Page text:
They bought the two-bedroom apartment and gut renovated it in 2009. Juliette kept the palette monochromatic, staying true to her own sensibility. The idea was to keep it simple and minimal – which was key to making the space very comfortable for them. All of the furniture was chosen with this in mind. She opened up the closets and installed full height doors with pivot hinges to maximize storage space. The British couple installed European style appliances to give the kitchen more space. The black cabinetry was chosen to emphasize the ceiling height. The idea behind the black kitchen and entrance was that once the lights were off, these spaces would disappear when you're relaxing in the living room area. I loved this idea of "invisible" architecture.

Aside from the gorgeous Hans Wegner wishbone chairs for the dining room, I adored their gorgeous, modern De La Espada bed! The building also has a lovely roof deck space with a 360° view of Brooklyn.

Thanks to Juliette for allowing me to document their beautiful apartment.



All photos by myturtleneck

the ace inspires spring

I was (once again) at the Ace Hotel for a drink the other night, my new favourite spot in the city. There was a combination of the vibe of the crowd and the look and feel of the place that I just really loved. So much so that I had to put together an outfit inspired by it. I hope you like :)

See my previous post on the Ace Hotel here. Thanks to Melanie for her fashion site tips.

How cute is this stripey dress?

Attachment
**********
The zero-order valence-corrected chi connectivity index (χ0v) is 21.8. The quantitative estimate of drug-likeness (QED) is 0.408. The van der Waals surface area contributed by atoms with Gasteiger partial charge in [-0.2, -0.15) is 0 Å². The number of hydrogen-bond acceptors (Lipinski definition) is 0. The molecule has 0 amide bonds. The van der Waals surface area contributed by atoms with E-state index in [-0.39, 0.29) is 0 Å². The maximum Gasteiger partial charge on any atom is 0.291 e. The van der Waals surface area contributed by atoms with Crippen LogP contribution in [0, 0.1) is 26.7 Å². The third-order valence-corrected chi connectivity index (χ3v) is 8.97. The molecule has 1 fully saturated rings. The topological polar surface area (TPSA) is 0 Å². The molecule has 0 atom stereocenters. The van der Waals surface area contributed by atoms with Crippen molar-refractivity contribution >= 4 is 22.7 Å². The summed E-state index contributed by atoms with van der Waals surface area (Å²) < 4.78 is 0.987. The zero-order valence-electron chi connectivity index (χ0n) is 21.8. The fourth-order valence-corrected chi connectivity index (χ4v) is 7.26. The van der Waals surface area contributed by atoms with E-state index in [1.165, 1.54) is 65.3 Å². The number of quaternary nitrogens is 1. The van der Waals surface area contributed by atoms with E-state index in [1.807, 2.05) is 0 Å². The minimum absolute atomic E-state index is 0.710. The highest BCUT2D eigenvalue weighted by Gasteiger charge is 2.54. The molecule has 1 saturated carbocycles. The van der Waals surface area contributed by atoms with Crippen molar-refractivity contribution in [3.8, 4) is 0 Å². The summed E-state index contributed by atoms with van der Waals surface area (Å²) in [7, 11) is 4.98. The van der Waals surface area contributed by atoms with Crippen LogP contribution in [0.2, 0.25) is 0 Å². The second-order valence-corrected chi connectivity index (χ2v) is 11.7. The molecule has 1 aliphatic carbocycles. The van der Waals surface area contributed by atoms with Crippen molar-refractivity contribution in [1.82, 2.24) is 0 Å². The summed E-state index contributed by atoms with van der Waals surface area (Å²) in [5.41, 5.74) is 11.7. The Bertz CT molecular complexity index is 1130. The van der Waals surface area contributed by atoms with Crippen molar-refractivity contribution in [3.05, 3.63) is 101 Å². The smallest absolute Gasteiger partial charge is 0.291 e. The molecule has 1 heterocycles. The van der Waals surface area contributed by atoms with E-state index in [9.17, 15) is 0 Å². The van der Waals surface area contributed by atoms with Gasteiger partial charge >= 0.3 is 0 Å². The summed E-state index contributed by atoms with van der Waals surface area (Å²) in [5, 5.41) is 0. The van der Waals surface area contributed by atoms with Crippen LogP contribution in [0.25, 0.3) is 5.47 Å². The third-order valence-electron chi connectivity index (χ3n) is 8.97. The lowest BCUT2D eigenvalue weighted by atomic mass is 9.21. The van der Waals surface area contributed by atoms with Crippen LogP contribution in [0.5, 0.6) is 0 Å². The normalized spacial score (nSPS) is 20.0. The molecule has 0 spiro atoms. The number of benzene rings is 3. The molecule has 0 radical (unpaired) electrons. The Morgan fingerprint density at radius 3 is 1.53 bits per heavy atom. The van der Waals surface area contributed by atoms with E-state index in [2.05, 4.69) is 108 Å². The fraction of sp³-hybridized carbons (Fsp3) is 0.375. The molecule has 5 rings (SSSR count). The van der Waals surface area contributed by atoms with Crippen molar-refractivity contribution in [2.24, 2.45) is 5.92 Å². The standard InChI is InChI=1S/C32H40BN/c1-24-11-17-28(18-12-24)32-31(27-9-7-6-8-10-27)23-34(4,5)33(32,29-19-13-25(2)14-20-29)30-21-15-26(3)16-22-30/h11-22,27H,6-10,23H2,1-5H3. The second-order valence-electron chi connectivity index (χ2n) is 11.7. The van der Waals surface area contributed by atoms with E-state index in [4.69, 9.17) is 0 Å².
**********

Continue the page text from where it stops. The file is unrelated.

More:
I had to balance off the sweetness of the dress with a touch of grit with with this jacket

This necklace was perfect homage to the Ace ;)

Another dash of tough with this boot.

1) Indigo Striped Dress by Wikstenmade
2) Hunting Jacket by Superdry
3) Gold Antler necklace by Miss Mouse on Etsy
4) Maxine Trapunto Shortie Boot by Frye
5) Le Mini Sac by Clare Vivier

transported ancestral architecture

My Aunt Rose moved back to the Manila from San Francisco after she married and had a couple of kids (back in the 90s). During a visit to her father's ancestral town of Vigan, she had an idea – a monstrous undertaking only possible in places like the Philippines. Vigan is a town well-known for it's Spanish colonial architecture. In fact, since the 18th and 19th century, it has retained the most of the colonial architecture of any city in the Philippines. It is gorgeous and quaint. And yes, people still use horse-drawn carriages in the Philippines (called kalesa).

During my Tita Rose's visit to Vigan (tita means aunt in Tagalog), she heard about a house and land up for sale there. She heard the house was to be demolished. After going to see the house, she decided to purchase just the house and get this: took the house apart – every bit – and transported it back to Manila (I believe by truck, then boat) and rebuilt it next to a river outside of the city! It was a five plus year undertaking. One that that would have cost ridiculous amounts of money in any other country. You have to take into consideration that the Philippines is made up of over 7,000 islands. Transporting anything is an undertaking. The house was rebuilt on a plot of land overlooking a river. Various parts of the original house were repurposed as pieces of furniture (i.e. solid wood wall panels as the new dining table and front door, banisters as new bed posts, etc.). It's incredible.

So a few years ago, my sister Caroline (among numerous other talents, is a photographer) photographed the house for a local magazine. The house is often rented out for film, television commercials and photo shoots. The other images below are ones I took during my last visit a couple of years ago. Please click to enlarge the images (they are huge).